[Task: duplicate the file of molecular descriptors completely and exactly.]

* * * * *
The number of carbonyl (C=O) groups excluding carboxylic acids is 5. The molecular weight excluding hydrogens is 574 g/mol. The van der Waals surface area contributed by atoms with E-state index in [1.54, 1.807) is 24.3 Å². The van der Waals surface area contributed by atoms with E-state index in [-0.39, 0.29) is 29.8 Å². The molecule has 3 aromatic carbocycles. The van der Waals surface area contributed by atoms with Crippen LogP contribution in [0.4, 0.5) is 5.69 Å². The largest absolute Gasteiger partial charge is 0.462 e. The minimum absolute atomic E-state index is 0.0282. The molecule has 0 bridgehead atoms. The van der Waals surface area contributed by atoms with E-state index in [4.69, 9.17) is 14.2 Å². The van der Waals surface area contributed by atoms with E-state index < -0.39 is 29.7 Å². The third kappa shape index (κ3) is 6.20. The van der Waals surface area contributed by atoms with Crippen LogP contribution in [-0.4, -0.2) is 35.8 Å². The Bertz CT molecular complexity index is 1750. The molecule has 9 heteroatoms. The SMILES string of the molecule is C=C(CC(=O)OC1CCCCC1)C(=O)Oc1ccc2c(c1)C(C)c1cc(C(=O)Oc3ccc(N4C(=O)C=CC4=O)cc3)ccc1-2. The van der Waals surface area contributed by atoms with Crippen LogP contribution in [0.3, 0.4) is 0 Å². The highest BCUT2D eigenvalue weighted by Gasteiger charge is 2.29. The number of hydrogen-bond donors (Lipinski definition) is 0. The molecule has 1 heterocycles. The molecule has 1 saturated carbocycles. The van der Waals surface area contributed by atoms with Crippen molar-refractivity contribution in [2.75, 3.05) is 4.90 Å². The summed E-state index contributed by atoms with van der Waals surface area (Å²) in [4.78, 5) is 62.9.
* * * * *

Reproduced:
The number of carbonyl (C=O) groups excluding carboxylic acids is 5. The molecular weight excluding hydrogens is 574 g/mol. The van der Waals surface area contributed by atoms with E-state index in [1.54, 1.807) is 24.3 Å². The van der Waals surface area contributed by atoms with E-state index in [-0.39, 0.29) is 29.8 Å². The molecule has 3 aromatic carbocycles. The van der Waals surface area contributed by atoms with Crippen LogP contribution in [0.4, 0.5) is 5.69 Å². The largest absolute Gasteiger partial charge is 0.462 e. The minimum absolute atomic E-state index is 0.0282. The molecule has 0 bridgehead atoms. The van der Waals surface area contributed by atoms with E-state index in [4.69, 9.17) is 14.2 Å². The van der Waals surface area contributed by atoms with E-state index < -0.39 is 29.7 Å². The third kappa shape index (κ3) is 6.20. The van der Waals surface area contributed by atoms with Crippen LogP contribution in [-0.4, -0.2) is 35.8 Å². The Bertz CT molecular complexity index is 1750. The molecule has 9 heteroatoms. The SMILES string of the molecule is C=C(CC(=O)OC1CCCCC1)C(=O)Oc1ccc2c(c1)C(C)c1cc(C(=O)Oc3ccc(N4C(=O)C=CC4=O)cc3)ccc1-2. The van der Waals surface area contributed by atoms with Crippen LogP contribution in [0.3, 0.4) is 0 Å². The highest BCUT2D eigenvalue weighted by Gasteiger charge is 2.29. The number of hydrogen-bond donors (Lipinski definition) is 0. The molecule has 1 heterocycles. The molecule has 1 saturated carbocycles. The van der Waals surface area contributed by atoms with Crippen molar-refractivity contribution in [2.75, 3.05) is 4.90 Å². The summed E-state index contributed by atoms with van der Waals surface area (Å²) in [4.78, 5) is 62.9.